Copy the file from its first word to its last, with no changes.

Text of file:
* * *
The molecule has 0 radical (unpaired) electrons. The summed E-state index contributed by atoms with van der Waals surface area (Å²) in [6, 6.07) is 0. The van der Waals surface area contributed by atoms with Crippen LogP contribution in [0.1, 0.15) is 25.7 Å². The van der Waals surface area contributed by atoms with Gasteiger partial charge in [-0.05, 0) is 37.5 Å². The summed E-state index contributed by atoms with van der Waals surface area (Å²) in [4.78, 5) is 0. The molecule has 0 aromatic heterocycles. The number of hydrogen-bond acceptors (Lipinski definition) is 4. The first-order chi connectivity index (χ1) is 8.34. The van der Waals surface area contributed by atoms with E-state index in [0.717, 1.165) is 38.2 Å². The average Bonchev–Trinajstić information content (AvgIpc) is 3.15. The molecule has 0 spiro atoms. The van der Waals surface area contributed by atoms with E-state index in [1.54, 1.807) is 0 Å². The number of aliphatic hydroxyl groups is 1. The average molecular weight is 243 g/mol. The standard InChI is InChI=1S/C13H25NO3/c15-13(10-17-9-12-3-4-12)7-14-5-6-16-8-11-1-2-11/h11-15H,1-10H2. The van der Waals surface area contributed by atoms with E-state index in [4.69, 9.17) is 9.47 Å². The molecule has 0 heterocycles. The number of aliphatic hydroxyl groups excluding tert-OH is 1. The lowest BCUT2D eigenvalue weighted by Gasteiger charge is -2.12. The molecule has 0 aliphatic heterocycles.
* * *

The molecule has 0 radical (unpaired) electrons. The summed E-state index contributed by atoms with van der Waals surface area (Å²) in [6, 6.07) is 0. The van der Waals surface area contributed by atoms with Crippen LogP contribution in [0.1, 0.15) is 25.7 Å². The van der Waals surface area contributed by atoms with Gasteiger partial charge in [-0.05, 0) is 37.5 Å². The summed E-state index contributed by atoms with van der Waals surface area (Å²) in [4.78, 5) is 0. The molecule has 0 aromatic heterocycles. The number of hydrogen-bond acceptors (Lipinski definition) is 4. The first-order chi connectivity index (χ1) is 8.34. The van der Waals surface area contributed by atoms with E-state index in [0.717, 1.165) is 38.2 Å². The average Bonchev–Trinajstić information content (AvgIpc) is 3.15. The molecule has 0 spiro atoms. The van der Waals surface area contributed by atoms with E-state index in [1.54, 1.807) is 0 Å². The number of aliphatic hydroxyl groups is 1. The average molecular weight is 243 g/mol. The standard InChI is InChI=1S/C13H25NO3/c15-13(10-17-9-12-3-4-12)7-14-5-6-16-8-11-1-2-11/h11-15H,1-10H2. The van der Waals surface area contributed by atoms with E-state index in [4.69, 9.17) is 9.47 Å². The molecule has 0 heterocycles. The number of aliphatic hydroxyl groups excluding tert-OH is 1. The lowest BCUT2D eigenvalue weighted by Gasteiger charge is -2.12. The molecule has 0 aliphatic heterocycles.